Harvard Beats Yale 29-29 marks a particular 40th anniversarynot Richard Nixons election, but the scarcely less astonishing event that occurred a few weeks later in Cambridge, Massachusetts, when the undefeated Harvard football team met undefeated Yale and, trailing by 16 points with 42 seconds left in the game, scored twice to confound its arch rival with a tie. Filmmaker Kevin Rafferty, then a Harvard undergrad, was an eyewitness to The Game, as this miracle was dubbed, and his account is enjoyably steeped in ambience and ambivalence. As interviewed by Rafferty, the Crimson are definitely more salt of the earthor at least less preppythan the Bulldogs. One guy survived Khe Sanh; another, admitting to long-ago Progressive Labor Party tendencies, maintains that the Crimson essentially coached themselvesIn the spirit of 68, we took over the team. Harvard lineman Tommy Lee Jones is on hand to intone the requisite 60s clichés with exquisite sanctimony, and a very young Meryl Streep makes an unexpected cameo, albeit in a photograph. The talking heads are intercut with The Gamean excellent way to watch it, especially as the first half consists of Yale crushing the vaunted Harvard defense. Yale draws a few penalties, calls a bizarre time-out, and fails to adjust for an onside kick, but its a disputed instance of pass interference that cues the movies Zapruder moment. This may or may not be the greatest instance of college football ever played but, Brians Song, Jerry Maguire, and The Longest Yardnotwithstanding, Raffertys no-frills annotated replay is the best football movie Ive ever seen: A particular day in history becomes a moment out of time.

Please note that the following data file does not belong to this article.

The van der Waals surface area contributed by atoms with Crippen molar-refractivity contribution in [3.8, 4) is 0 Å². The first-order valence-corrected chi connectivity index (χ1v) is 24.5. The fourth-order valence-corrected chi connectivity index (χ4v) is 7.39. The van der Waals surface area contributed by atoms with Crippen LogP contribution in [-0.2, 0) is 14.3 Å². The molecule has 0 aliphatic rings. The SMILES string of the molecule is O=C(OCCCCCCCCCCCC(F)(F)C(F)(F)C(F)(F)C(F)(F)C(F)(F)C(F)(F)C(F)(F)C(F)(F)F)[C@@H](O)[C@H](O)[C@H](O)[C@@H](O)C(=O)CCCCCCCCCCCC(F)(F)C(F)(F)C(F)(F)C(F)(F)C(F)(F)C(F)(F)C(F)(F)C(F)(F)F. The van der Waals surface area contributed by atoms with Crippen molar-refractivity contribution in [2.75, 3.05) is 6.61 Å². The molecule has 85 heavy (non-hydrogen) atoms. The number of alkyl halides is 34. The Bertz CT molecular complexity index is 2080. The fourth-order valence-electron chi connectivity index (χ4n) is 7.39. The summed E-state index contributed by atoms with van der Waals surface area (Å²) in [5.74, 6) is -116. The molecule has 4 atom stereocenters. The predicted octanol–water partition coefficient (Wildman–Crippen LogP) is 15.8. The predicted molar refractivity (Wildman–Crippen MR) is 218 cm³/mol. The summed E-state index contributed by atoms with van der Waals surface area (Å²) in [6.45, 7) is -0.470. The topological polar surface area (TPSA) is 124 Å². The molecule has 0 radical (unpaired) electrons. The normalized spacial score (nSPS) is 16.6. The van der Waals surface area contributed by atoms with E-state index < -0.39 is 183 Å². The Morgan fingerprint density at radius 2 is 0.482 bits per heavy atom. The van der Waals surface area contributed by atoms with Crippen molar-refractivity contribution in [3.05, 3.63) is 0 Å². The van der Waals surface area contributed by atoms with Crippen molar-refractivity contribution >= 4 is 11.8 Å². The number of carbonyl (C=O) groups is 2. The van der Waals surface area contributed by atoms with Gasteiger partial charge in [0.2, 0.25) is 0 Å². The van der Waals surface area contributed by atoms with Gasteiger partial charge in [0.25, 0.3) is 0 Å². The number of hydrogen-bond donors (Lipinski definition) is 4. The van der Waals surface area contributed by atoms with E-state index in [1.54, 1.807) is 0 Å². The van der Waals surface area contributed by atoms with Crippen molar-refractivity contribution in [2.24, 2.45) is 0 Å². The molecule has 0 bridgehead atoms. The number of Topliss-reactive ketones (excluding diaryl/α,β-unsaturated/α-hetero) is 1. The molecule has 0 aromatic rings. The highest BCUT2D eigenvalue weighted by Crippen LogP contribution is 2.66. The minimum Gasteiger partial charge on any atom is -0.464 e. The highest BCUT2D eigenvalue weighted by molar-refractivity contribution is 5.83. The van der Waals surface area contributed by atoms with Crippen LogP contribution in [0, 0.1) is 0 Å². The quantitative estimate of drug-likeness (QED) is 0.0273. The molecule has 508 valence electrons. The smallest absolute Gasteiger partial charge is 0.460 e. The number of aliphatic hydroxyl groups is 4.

March 13-19, 2009